Brittle silicon shows aberrant bendability on the nanoscale

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According to Physorg:

The scientists, Tadashi Ishida from the University of Tokyo and coauthors from other institutions in Japan and France, have published their study on the nanoscale plasticity of silicon in a recent issue of Nanotechnology.

Although some researchers have predicted that macroscopically brittle materials like silicon and other covalent materials (whose atoms are held together by strong covalent bonds) should show plasticity at the nanoscale, measuring the properties of nanosized materials is difficult for technical reasons. Some of the main difficulties include finding ways to securely clamp the material’s ends and monitoring the properties during testing.

To overcome these difficulties, the scientists used a novel method involving a microelectromechanical system and a transmission electron microscope, which they call MEMS-in-TEM. With this set-up, the researchers could simultaneously manipulate the silicon using the MEMS device while observing the results in real time with the microscope.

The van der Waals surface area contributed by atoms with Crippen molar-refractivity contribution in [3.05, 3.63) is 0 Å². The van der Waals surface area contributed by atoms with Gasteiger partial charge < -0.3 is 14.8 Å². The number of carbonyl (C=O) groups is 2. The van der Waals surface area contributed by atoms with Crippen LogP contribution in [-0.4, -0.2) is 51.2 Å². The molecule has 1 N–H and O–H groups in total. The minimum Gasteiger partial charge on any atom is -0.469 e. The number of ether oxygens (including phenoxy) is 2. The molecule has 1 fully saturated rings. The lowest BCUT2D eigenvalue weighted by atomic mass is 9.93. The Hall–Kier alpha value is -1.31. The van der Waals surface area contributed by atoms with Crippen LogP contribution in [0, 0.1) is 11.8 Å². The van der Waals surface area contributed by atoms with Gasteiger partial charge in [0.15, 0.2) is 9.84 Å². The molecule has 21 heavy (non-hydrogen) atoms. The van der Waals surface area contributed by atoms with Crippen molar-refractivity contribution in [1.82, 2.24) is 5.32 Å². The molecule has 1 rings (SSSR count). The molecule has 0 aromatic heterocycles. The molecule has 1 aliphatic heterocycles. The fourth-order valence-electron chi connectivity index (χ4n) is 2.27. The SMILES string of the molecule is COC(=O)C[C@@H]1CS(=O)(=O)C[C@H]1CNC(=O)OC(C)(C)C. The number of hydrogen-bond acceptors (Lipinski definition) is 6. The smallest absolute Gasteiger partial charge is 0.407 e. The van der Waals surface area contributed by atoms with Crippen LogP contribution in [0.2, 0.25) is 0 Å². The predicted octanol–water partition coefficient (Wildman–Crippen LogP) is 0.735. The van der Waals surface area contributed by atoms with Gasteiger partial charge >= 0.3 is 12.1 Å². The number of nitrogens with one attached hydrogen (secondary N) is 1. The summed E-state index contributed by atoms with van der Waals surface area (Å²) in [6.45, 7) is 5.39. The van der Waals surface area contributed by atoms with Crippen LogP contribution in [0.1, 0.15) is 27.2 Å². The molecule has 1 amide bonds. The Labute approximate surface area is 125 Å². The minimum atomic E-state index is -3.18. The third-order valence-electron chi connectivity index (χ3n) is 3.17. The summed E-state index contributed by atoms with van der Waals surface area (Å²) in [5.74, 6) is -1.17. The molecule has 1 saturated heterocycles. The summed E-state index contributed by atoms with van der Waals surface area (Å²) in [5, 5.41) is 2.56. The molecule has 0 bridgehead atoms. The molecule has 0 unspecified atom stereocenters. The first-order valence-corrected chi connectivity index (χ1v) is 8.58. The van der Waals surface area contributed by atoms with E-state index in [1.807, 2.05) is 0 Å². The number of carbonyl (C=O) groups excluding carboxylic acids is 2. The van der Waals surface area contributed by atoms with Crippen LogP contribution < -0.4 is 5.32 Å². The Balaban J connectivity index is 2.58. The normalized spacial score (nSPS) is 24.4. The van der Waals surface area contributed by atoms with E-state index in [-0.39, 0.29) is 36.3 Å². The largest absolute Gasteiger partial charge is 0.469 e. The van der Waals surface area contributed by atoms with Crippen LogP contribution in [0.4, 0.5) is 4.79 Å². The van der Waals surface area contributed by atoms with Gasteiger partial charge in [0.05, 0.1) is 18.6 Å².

“The superplasticity was induced by the aggregate of stress-induced apparent circulation and intergranular baggy deformation, including apparent silicon nano grains.”

In stress-induced surface diffusion, the first of the two factors, the silicon atoms spread across the surface to increase the length of the nanobridge, which occurs due to mechanical tension and stress. The second factor, intergranular amorphous deformation, can be described as a “creep-like” flow of the intergranular material in the silicon, and the nanocrystals adjusting to this flow. The scientists’ observations suggest that, when the diameter of the nanobridge becomes comparable to the average size of the nanocrystals, the nanobridge reaches its critical yielding point and cannot elongate any further.

Article Source: Physorg.com

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